In my Capitol office, on the wall beside my desk, hang two pictures of Dr. Martin Luther King, Jr. The photograph on top is of Dr. King waving to an audience of 250,000 on the National Mall in Washington, D.C. That day, he gave what many consider his most notable speech and where, in a boomingvoice, he delivered the words that moved a nation.
“I have a dream that my four little children will one day live in a nation where they will not be judged by the color of their skin but by the content of their character.”
The picture below it is of Dr. King in the Oval Office, sitting in the foreground, listening, or perhaps deep in thought. President Lyndon B. Johnson can be seen behind him. I hung thisphoto as a reminder of the progress these two made addressing civil rights and voting rights. It also serves as a reminder of the constant battle to fight for and to protect these rights.
Today, we remember Dr. King’s words, we celebrate his life and we honor his legacy. Let’s not just focus on thoughts and celebrations. Let’s act. Let us work collectively to serve our communities and make our cities, state and country a better place for all.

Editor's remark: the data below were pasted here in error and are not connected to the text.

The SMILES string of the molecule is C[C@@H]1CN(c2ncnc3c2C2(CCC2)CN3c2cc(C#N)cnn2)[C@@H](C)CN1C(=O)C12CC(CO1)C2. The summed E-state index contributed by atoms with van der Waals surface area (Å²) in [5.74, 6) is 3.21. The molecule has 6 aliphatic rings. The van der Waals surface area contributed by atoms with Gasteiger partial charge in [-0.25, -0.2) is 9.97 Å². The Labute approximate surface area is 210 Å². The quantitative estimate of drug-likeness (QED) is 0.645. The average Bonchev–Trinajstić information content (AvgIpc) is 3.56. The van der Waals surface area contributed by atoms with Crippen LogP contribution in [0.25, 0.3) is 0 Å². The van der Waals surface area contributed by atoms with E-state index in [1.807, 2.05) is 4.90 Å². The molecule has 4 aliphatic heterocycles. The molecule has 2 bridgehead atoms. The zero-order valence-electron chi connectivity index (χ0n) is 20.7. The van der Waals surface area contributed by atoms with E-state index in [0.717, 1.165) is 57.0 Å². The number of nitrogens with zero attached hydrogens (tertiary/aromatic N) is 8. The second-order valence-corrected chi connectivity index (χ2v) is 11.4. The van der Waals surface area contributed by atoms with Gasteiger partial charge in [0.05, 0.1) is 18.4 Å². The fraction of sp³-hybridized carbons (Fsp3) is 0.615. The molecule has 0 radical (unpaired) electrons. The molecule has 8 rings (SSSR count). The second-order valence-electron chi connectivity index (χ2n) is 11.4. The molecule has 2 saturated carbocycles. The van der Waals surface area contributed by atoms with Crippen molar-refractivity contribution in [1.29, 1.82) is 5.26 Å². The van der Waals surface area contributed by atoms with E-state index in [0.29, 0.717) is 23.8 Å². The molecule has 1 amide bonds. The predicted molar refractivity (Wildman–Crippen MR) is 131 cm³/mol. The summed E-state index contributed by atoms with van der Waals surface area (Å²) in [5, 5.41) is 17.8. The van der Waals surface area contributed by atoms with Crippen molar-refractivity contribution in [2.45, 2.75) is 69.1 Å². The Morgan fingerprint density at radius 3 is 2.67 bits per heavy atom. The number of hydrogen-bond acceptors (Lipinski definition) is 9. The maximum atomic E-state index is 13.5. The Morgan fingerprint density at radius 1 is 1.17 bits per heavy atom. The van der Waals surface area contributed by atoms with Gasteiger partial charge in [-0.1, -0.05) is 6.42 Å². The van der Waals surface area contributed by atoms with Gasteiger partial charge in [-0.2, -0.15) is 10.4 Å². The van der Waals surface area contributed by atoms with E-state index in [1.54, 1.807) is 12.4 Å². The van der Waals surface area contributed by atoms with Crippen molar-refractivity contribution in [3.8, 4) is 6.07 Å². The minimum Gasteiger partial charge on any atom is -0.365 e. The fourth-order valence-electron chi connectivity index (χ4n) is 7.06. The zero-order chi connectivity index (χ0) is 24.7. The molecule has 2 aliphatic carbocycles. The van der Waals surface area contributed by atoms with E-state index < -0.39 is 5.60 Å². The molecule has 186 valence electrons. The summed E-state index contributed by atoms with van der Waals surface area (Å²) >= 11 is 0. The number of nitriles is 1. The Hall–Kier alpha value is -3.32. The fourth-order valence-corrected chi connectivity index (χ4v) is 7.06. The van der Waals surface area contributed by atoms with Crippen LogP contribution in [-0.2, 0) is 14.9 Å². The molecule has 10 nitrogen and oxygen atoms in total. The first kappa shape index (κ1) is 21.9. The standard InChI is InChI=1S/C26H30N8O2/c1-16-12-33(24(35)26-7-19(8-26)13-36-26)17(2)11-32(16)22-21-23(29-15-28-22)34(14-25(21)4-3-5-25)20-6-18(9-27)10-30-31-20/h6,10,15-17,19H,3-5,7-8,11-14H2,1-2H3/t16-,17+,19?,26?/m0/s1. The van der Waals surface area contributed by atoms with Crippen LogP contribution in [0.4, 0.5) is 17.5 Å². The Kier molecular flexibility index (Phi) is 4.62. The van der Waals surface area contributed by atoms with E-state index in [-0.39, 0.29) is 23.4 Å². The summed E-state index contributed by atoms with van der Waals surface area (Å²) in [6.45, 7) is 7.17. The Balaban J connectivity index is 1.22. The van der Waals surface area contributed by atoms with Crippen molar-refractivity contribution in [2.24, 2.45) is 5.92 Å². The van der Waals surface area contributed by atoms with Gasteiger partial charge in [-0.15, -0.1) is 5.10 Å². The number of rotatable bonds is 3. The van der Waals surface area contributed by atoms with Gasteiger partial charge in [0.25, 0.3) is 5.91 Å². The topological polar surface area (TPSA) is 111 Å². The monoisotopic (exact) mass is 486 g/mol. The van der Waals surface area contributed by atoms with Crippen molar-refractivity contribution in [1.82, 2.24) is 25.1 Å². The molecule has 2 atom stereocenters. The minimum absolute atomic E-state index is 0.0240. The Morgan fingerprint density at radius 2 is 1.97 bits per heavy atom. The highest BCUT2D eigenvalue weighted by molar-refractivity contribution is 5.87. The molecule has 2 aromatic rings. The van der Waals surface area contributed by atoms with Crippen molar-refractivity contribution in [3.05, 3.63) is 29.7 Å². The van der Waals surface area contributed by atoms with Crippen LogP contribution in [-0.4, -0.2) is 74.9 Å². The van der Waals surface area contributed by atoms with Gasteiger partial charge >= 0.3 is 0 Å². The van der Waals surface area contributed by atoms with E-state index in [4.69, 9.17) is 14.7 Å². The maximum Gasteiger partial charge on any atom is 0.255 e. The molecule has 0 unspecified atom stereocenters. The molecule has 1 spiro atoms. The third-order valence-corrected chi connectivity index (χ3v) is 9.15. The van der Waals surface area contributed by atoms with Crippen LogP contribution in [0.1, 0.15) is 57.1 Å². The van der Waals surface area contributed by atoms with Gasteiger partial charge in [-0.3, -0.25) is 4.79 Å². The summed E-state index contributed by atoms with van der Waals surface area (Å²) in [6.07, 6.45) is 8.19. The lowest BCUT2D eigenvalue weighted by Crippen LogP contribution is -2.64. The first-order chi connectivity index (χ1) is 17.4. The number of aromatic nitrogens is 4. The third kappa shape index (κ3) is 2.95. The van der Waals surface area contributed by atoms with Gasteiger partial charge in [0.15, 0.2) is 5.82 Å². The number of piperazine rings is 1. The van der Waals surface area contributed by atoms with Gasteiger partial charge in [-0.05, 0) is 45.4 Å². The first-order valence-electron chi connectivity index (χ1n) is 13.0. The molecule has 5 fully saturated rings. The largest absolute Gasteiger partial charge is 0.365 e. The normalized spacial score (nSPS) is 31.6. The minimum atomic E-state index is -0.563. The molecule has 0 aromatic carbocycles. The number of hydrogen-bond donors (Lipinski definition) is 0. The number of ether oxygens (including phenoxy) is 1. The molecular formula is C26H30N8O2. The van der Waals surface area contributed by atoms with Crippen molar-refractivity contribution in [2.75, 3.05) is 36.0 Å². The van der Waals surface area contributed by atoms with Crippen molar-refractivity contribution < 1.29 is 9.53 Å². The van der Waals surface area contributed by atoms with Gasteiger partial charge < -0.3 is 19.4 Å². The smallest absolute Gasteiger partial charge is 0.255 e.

The night before he tragically died, Dr. King delivered his final speech. In it, he challenged those listening to come together to work for the greater good.
He said, “Let us rise up tonight with a greater readiness. Let us stand with a greater determination. And let us move on in these powerful days, these days of challenge, to make America what it ought to be. We have an opportunity to make America a better nation.”
These words ring as true today as they did in 1968.
I ask you to please join me in making a commitment to stand with greater determination and to help the people in our communities, our state and our nation. Not just today, but every day.